Employers' perception of non-clinical graduate degrees in the health professions

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Southern New Hampshire University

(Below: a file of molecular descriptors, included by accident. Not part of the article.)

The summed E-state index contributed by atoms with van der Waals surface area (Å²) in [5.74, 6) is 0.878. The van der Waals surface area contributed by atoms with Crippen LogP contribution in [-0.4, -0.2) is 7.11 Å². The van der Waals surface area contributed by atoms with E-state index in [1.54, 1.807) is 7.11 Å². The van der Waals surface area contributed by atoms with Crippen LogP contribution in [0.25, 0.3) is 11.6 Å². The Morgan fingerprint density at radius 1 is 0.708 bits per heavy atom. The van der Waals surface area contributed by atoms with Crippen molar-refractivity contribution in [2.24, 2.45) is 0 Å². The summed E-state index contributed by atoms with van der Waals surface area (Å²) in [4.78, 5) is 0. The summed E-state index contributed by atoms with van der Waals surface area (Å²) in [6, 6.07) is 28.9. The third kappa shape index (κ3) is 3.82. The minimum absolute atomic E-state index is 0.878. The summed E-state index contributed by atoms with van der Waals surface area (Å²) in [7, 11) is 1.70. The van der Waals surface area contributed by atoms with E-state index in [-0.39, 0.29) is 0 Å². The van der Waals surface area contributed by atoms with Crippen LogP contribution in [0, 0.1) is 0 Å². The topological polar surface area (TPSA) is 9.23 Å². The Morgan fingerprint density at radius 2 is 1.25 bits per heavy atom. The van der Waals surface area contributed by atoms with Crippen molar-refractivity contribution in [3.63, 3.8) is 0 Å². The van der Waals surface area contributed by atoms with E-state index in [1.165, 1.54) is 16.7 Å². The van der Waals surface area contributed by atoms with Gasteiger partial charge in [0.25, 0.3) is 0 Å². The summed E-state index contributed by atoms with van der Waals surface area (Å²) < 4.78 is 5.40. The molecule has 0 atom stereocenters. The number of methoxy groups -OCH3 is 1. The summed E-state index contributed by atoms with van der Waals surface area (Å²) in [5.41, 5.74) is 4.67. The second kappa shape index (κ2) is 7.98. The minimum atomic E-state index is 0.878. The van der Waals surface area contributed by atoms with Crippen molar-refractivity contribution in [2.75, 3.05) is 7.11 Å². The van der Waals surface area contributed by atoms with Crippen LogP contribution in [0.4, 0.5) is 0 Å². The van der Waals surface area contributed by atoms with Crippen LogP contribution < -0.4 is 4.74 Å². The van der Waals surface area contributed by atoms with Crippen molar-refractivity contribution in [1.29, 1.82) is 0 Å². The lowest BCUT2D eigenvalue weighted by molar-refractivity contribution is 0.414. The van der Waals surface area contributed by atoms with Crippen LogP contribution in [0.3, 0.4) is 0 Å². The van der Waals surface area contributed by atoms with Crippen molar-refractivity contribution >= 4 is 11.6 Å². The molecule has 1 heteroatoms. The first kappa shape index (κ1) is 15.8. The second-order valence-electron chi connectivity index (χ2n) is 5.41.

This quantitative research studied the perceptions of individuals who screen employment applications in local health departments regarding non-clinical graduate health care degrees based on their perceptions of credibility of method of instructional delivery (classroom, online) and the type of college/university (nonprofit, for-profit). As more institutions award degrees earned online, it is important to understand marketplace acceptance of online degrees. It is paramount we understand how employers view degrees earned online compared to traditionally-earned degrees, as well as understand perceptions of nonprofit and for-profit colleges. If certain degrees are not perceived as credible, then students and institutions of higher education need to better understand marketplace perceptions to make good educational and financial decisions. An email was sent to 1,935 members of the National Association of County and City Health Officials. Undeliverable emails resulted in 1,804 possible participants. Participation was 12.1% (n=218). The results found a significant difference in local health administrator perceptions of four non-clinical graduate health care degree options. Specifically, non-clinical graduate health care degrees from nonprofit colleges with classroom instruction were viewed most favorably, as was expected. Non-clinical graduate health care degrees earned from for-profit colleges with online instruction were viewed least favorably. The two degree options, online from nonprofit and classroom instruction from for-profit colleges, were viewed equally by the participants. This study established a new line of inquiry regarding the acceptance by employers of non-clinical graduate health care degrees earned online or in the classroom, and from nonprofit or for-profit colleges. (Author abstract)